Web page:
One of the most common questions we have received from patrons since the transition from the old catalog to the new one is how to sort one’s borrowing history (i.e., the record of items one has previously checked out). Whether you want to recall the name of an author of a book you previously enjoyed in order to read another title by that author, or if you want to recollect what date you had viewed a particular film you had checked out, being able to view your borrowing history in a variety of ways is useful for any number of reasons. Since the process by which one may sort one’s borrowing history in the new catalog is somewhat different from the old one, this tutorial will focus on the available options the new catalog provides for viewing one’s borrowing history.
First, if you have not yet enabled your borrowing history, please consult our first tutorial in this series, how to setup your new catalog account and profile, for instructions on how to do so. If you have not yet had the opportunity to get acquainted with the new catalog, you might find the other two tutorials on how to search the catalog and navigate your “My Library Dashboard” and how to create and share content useful as well.
For those of us whose borrowing history amounts to less than 100 items, sorting your borrowing history is easy and involves nothing more than logging into your catalog account, selecting Borrowing History from the drop-down menu beneath your username (upper-right corner of page), clicking the Sort by: link, and choosing Checkout Date, Title, Author, or Format to sort accordingly.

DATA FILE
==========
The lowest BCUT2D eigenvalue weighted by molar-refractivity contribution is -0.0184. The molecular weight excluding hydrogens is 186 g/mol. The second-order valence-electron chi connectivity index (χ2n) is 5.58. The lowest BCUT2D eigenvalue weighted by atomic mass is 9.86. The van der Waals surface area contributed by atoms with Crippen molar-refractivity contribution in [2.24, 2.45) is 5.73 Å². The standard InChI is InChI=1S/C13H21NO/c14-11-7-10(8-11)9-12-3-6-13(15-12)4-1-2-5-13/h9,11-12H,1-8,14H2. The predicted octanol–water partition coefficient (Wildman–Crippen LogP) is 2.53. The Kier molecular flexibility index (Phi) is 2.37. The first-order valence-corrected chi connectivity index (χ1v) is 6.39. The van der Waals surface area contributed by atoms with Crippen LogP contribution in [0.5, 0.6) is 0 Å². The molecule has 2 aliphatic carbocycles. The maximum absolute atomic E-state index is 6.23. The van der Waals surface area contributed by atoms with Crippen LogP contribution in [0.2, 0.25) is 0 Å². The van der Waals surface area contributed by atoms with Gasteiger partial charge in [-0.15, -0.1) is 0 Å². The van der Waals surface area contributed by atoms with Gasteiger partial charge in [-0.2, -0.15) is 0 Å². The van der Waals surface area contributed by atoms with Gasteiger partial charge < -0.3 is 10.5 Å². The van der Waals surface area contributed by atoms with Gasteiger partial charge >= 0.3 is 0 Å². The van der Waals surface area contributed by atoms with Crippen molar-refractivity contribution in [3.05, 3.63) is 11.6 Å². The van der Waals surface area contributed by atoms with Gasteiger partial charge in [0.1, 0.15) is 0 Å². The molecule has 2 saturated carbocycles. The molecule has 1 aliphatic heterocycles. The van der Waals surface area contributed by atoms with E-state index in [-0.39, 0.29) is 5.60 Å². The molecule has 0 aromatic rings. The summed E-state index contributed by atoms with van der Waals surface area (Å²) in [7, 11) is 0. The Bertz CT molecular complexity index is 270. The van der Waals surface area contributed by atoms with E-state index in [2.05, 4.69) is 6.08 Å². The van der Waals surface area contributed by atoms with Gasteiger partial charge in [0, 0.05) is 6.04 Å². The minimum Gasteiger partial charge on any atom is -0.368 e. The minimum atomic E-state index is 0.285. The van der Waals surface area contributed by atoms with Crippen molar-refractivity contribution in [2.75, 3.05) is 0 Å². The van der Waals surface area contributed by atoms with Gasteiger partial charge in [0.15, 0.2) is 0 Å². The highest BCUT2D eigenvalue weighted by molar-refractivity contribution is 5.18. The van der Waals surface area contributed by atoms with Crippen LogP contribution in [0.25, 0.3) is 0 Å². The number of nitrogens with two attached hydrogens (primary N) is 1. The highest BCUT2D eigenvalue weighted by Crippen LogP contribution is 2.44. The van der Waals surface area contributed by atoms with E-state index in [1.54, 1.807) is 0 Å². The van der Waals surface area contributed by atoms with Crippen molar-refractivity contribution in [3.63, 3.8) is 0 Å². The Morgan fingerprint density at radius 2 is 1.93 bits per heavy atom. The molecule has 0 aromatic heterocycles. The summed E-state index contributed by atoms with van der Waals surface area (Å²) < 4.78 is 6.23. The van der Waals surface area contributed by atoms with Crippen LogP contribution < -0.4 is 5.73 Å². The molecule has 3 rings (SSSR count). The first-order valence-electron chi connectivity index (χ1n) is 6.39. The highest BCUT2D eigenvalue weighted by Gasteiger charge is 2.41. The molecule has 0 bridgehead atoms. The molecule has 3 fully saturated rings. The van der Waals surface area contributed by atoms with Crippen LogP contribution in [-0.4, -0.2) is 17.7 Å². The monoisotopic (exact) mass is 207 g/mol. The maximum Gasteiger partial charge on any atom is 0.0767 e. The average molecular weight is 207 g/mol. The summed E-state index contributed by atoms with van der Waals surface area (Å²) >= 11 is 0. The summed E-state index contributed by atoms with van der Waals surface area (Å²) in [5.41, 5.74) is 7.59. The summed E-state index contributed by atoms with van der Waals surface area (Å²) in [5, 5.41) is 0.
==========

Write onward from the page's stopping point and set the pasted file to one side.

If your borrowing history exceeds 100 items, though, the process requires a few more steps. In order to make the task an easy one, we have provided step-by-step instructions for you below.
Sorting Borrowing Histories with 100+ Items
Congratulations—mission accomplished! You have now virtually shelved and sorted your borrowing history and may rightly consider yourself an honorary technical services librarian! Please use your newfound librarian powers only for good (never for evil), and we promise to post a new tutorial blog soon so you can further develop them.
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